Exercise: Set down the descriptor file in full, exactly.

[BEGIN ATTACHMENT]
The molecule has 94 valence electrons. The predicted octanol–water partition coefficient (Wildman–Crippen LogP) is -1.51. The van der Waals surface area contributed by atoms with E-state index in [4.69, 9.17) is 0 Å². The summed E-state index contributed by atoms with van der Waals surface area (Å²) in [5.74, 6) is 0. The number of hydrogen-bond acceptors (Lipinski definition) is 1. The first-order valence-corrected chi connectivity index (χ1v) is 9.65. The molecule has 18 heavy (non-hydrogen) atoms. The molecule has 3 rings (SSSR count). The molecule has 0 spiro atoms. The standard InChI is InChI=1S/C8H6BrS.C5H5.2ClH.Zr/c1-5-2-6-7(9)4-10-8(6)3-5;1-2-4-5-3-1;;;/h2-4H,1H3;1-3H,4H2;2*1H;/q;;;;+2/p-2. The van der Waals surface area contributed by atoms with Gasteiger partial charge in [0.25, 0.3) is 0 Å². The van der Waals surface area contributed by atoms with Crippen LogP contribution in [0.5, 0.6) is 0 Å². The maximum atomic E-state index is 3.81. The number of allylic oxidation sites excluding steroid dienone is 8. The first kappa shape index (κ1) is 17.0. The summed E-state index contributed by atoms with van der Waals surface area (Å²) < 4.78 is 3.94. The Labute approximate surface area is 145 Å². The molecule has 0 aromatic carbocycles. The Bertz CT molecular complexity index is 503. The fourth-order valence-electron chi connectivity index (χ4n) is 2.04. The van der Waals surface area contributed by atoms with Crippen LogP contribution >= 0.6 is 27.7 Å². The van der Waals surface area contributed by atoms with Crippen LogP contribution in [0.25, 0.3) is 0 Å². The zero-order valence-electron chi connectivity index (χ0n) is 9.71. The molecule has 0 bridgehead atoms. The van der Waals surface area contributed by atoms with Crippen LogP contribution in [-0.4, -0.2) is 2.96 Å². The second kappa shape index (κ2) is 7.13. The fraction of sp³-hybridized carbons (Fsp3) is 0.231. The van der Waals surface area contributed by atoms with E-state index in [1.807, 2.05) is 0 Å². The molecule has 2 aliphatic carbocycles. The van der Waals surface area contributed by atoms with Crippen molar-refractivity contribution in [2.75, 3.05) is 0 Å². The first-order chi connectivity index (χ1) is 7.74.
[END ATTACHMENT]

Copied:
The molecule has 94 valence electrons. The predicted octanol–water partition coefficient (Wildman–Crippen LogP) is -1.51. The van der Waals surface area contributed by atoms with E-state index in [4.69, 9.17) is 0 Å². The summed E-state index contributed by atoms with van der Waals surface area (Å²) in [5.74, 6) is 0. The number of hydrogen-bond acceptors (Lipinski definition) is 1. The first-order valence-corrected chi connectivity index (χ1v) is 9.65. The molecule has 18 heavy (non-hydrogen) atoms. The molecule has 3 rings (SSSR count). The molecule has 0 spiro atoms. The standard InChI is InChI=1S/C8H6BrS.C5H5.2ClH.Zr/c1-5-2-6-7(9)4-10-8(6)3-5;1-2-4-5-3-1;;;/h2-4H,1H3;1-3H,4H2;2*1H;/q;;;;+2/p-2. The van der Waals surface area contributed by atoms with Gasteiger partial charge in [0.25, 0.3) is 0 Å². The van der Waals surface area contributed by atoms with Crippen LogP contribution in [0.5, 0.6) is 0 Å². The maximum atomic E-state index is 3.81. The number of allylic oxidation sites excluding steroid dienone is 8. The first kappa shape index (κ1) is 17.0. The summed E-state index contributed by atoms with van der Waals surface area (Å²) < 4.78 is 3.94. The Labute approximate surface area is 145 Å². The molecule has 0 aromatic carbocycles. The Bertz CT molecular complexity index is 503. The fourth-order valence-electron chi connectivity index (χ4n) is 2.04. The van der Waals surface area contributed by atoms with Crippen LogP contribution >= 0.6 is 27.7 Å². The van der Waals surface area contributed by atoms with Crippen LogP contribution in [0.25, 0.3) is 0 Å². The zero-order valence-electron chi connectivity index (χ0n) is 9.71. The molecule has 0 bridgehead atoms. The van der Waals surface area contributed by atoms with Crippen LogP contribution in [-0.4, -0.2) is 2.96 Å². The second kappa shape index (κ2) is 7.13. The fraction of sp³-hybridized carbons (Fsp3) is 0.231. The van der Waals surface area contributed by atoms with E-state index in [1.807, 2.05) is 0 Å². The molecule has 2 aliphatic carbocycles. The van der Waals surface area contributed by atoms with Crippen molar-refractivity contribution in [2.75, 3.05) is 0 Å². The first-order chi connectivity index (χ1) is 7.74.